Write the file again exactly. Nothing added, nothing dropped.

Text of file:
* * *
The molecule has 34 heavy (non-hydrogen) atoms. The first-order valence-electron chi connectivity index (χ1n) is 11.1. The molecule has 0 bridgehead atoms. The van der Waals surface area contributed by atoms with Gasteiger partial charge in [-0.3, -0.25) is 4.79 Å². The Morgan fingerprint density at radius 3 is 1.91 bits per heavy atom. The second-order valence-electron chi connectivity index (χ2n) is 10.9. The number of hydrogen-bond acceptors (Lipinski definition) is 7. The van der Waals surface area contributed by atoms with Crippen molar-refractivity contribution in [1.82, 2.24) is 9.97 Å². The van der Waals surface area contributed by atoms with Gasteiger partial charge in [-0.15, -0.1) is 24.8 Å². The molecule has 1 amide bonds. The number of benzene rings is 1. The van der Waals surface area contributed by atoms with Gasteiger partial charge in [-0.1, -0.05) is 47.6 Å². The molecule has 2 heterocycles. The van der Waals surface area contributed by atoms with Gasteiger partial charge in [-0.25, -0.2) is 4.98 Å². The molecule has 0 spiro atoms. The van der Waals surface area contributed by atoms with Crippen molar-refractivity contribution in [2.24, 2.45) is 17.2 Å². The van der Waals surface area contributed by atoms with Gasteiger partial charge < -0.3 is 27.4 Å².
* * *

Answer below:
The molecule has 34 heavy (non-hydrogen) atoms. The first-order valence-electron chi connectivity index (χ1n) is 11.1. The molecule has 0 bridgehead atoms. The van der Waals surface area contributed by atoms with Gasteiger partial charge in [-0.3, -0.25) is 4.79 Å². The Morgan fingerprint density at radius 3 is 1.91 bits per heavy atom. The second-order valence-electron chi connectivity index (χ2n) is 10.9. The number of hydrogen-bond acceptors (Lipinski definition) is 7. The van der Waals surface area contributed by atoms with Crippen molar-refractivity contribution in [1.82, 2.24) is 9.97 Å². The van der Waals surface area contributed by atoms with Gasteiger partial charge in [-0.15, -0.1) is 24.8 Å². The molecule has 1 amide bonds. The number of benzene rings is 1. The van der Waals surface area contributed by atoms with Gasteiger partial charge in [-0.1, -0.05) is 47.6 Å². The molecule has 2 heterocycles. The van der Waals surface area contributed by atoms with Gasteiger partial charge in [-0.25, -0.2) is 4.98 Å². The molecule has 0 spiro atoms. The van der Waals surface area contributed by atoms with Crippen molar-refractivity contribution in [2.24, 2.45) is 17.2 Å². The van der Waals surface area contributed by atoms with Gasteiger partial charge < -0.3 is 27.4 Å².